Calling the macro level a “level of representation” seems to imply that the macroscopic or molar concepts and models of matter used in chemistry are part of it. But if
that is the case, then we need to be very careful about claims that suggest that the
184 V. Talanquer
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macro level is more “concrete” than the submicro level (Rappoport & Ashkenazi,
2008), or that the students have an easier time grasping ideas at the macro than at
the submicro levels (Johnstone, 1982, 1993). Concepts used in chemistry to characterise the macroscopic properties of matter, such as substance, element, energy,
entropy are as abstract and conceptually challenging as the concepts of atom, molecule, and electron. Consider, just as an example, all the educational research
describing students’ difficulties in differentiating between the macroscopic concepts
of heat and temperature, or density and weight (Driver, Squires, Rushword, &
Wood-Robinson, 1994). From this perspective, suggestions such as those of
Kermen and Méheut (2009) or Levy and Wilensky (2009), who separate the empirical (macro) level of the experienced phenomena from the modelling (macro) level
used to interpret them are pedagogically more transparent.
Rethinking the Representational (Symbolic)
The third component of the triplet has also been conceptualised in different
manners by various authors. In many cases, as originally proposed by Johnstone
(1982), this level is assumed to include all types of signs, chemical or mathematical,
used to represent concepts and ideas in the discipline. However, some authors have
preferred to separate the symbolic system, in which substances and processes are
symbolised using chemical language and drawings, from the algebraic system, in
which relationships between the properties of matter are expressed using formulas
and graphs (Nakhleh & Krajcik, 1994). Of even a more complex nature is the sometimes implicit classification of the symbolic components of the chemical language as
belonging to the representational (symbolic) level while its more iconic components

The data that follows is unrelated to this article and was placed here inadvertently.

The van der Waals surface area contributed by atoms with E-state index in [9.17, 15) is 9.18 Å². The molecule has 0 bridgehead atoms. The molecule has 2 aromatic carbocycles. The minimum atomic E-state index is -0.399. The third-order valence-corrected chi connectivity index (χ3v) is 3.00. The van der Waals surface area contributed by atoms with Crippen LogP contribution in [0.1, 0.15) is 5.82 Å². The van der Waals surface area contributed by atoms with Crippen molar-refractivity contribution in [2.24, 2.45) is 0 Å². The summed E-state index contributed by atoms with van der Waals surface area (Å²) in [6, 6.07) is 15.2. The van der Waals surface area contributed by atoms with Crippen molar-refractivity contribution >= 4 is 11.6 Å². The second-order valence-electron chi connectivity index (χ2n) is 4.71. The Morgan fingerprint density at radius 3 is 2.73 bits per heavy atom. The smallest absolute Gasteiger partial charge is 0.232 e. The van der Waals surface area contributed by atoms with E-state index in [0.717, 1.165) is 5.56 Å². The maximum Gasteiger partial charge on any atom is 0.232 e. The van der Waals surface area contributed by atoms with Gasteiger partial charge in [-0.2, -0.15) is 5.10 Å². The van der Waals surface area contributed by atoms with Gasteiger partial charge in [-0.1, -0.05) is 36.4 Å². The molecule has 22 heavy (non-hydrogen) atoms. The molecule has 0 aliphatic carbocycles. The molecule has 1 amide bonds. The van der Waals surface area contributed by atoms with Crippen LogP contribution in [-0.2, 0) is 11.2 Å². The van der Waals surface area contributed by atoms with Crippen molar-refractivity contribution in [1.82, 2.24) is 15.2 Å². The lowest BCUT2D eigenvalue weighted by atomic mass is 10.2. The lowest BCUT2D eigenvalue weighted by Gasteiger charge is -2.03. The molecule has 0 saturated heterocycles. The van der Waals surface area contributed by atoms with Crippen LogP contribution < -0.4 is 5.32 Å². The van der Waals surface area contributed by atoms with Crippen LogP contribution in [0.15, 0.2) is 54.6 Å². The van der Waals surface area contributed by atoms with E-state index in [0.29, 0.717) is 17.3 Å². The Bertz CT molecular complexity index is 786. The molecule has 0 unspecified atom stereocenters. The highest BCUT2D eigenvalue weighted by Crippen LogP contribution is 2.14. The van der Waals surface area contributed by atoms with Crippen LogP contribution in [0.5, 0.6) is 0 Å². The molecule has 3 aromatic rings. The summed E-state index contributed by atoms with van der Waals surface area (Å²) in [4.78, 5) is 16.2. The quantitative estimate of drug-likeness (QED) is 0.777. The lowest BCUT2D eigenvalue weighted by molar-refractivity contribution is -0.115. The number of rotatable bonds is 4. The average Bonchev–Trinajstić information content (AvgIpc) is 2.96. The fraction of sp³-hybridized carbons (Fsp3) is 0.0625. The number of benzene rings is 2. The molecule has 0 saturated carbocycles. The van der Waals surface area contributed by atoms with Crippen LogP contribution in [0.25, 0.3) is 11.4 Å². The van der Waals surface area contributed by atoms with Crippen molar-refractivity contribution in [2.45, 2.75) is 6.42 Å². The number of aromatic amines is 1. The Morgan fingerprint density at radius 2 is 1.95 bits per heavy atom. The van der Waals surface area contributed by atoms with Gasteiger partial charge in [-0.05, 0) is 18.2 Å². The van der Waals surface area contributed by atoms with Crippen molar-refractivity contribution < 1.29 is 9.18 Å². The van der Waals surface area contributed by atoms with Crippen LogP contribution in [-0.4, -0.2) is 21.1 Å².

are associated with the explanatory (submicro) level. Let us explore this issue in
further detail.
The visual language of chemistry can be thought of as comprised of symbols and
icons used to represent the properties and behaviour of chemical substances and
processes. Symbols include those signs used by convention to represent, for example,
the composition of matter (e.g. H, O, H2O), or its properties and behaviour (e.g. +,
(g), →). On the other hand, icons are signs that are thought to resemble in some
fashion the object or event that they are designed to represent (e.g. space-filling or
ball-and-stick representations of molecules; particulate drawings of a chemical
substance or reaction). Now, in many cases, the signs used in chemistry combine
both symbolic and iconic values (Hoffmann & Laszlo, 1991). Consider a typical
representation of the geometry of a molecule using its Lewis structure combined with
wedges and dashes to communicate perspective. While the types of atoms and bonds
that comprise the system are represented using symbols, the drawing has an iconic
value as it tries to represent the three-dimensional structure of the modelled
molecule.
The semi-symbolic, semi-iconic nature of many visual representations in chemistry
gives them a hybrid status between signs and models; between convention-based ways
to communicate concepts and ideas and actual attempts to represent things as they
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Macro, Submicro, and Symbolic 185
are, either in the external world or as conceived within a certain theoretical framework
(Hoffmann & Laszlo, 1991). If we think of them as mere signs, then we may be
inclined to classify them as belonging to the representational (symbolic) level; if we
think of them as models with descriptive, explanatory, and predictive power we may
prefer to think of them as part of the explanatory (submicro) level. This ambiguity
needs to be recognised, and if possible resolved at least from a pedagogical perspective. Otherwise, we may fail to address students’ difficulties in differentiating between
the world we experience, the theoretical models we develop to understand it, and the
visual tools we use to facilitate thinking and the communication of ideas.
To illustrate this latter point, consider the underlying assumptions made in the analysis of the results of studies designed to investigate students’ difficulties translating
between symbolic and submicroscopic representations of substances or chemical reactions (Nurrenbern & Pickering, 1987; Sanger, 2005). In many of these investigations,
students are asked to build or identify the iconic representation of a system (particulate
drawings) that corresponds to a given symbolic representation (chemical formulas and
equations). Does this task require the ability to move between the representational
and the explanatory levels in Johnstone’s triplet, or mainly to move between symbolic
and iconic forms within the representational level? Can we claim that a student who
is successful in these types of tasks actually understands the assumptions and implications of the explanatory model that the particulate drawings are trying to represent?
I would argue that in many educational discussions the difference between understanding the actual theoretical models used in chemistry to explain phenomena on the